Of these three tasks, I can honestly say that the slice of homemade banana bread I was looking forward to was my top priority.  Really, shouldn't homemade banana bread always be a top priority?  Ten seconds in the microwave, a dab of butter... mmmmm.  Bliss.

At any rate, the VM was from NM.
"Hi Vanci.  It's mom.  I needed to tell you something, it's kind of important, so I'd really appreciate it if you'd call me back at your convenience."

My reaction?  I laughed my damn ass off.  I almost shot banana bread out of my nose.  I mean, really.  Really?  Really, really?  Who does that?  What are we, ten years old?  "Psst, I have something important to tell you, but not right now."  Lord.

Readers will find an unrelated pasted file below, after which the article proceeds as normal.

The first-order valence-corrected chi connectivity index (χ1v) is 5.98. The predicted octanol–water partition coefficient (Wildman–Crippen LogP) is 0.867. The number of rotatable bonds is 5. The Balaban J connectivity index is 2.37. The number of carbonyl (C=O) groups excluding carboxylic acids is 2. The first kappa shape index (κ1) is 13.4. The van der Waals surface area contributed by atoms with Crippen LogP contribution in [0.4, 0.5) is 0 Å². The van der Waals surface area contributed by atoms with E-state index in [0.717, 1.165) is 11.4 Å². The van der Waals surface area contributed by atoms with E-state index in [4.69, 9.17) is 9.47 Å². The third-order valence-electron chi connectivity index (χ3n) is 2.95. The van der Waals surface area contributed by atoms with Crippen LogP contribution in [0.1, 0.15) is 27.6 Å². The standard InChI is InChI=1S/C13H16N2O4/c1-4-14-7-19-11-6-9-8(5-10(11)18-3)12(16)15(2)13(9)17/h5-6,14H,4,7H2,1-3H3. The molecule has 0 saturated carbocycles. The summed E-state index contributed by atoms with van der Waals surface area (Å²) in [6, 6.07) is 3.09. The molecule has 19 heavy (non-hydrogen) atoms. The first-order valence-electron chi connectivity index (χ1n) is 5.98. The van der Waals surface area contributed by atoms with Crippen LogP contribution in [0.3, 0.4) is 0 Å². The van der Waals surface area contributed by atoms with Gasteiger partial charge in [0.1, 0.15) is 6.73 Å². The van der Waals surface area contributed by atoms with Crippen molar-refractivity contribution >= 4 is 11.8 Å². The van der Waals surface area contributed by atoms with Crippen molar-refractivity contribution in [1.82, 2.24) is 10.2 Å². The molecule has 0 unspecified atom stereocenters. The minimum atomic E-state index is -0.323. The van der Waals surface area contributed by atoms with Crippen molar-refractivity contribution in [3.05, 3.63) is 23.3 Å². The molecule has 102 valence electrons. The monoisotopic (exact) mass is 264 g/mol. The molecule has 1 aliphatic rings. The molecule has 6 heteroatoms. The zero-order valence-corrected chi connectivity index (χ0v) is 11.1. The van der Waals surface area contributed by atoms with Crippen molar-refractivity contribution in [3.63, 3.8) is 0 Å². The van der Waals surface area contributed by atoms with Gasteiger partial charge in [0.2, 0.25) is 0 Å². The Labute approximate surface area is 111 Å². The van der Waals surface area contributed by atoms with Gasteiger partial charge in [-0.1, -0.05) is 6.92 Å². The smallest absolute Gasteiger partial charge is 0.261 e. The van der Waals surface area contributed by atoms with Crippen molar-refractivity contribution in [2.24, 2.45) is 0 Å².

I was processing, after I stopped guffawing in the break room, to see how I felt about this cryptic message when my agile brain made a sudden leap that I didn't expect.  I immediately thought of the movie Oh Brother, Where Art Thou?  There's a scene about two-thirds through the movie where two of the protagonists, Everett and Delmar, are hiding from the law in a movie theater in the middle of the day.  The movie stops, a whistle blows and an entire chain gang of convicts is marched into the theater in shackles where they proceed to take up many rows just a few back from Everett and Delmar in the otherwise empty theater.

Pete, the third main character who has been recently separated from the other two, happens to be in this chain gang.  Obviously, he was recaptured by the law - as opposed to being turned into a toad as Delmar had assumed.  Pete sees his buddies and leans forward to whisper as only John Turturro could:

"Do NOT!  Seek!  The treasure!!!!"

This, my friends, was the voice of sanity for me today.  Fittingly, it turns out that there really is no'treasure' in the movie, or at least not the type of treasure the boys really want, just as there would be none at the other end of any effort or journey I would make to return that phone call.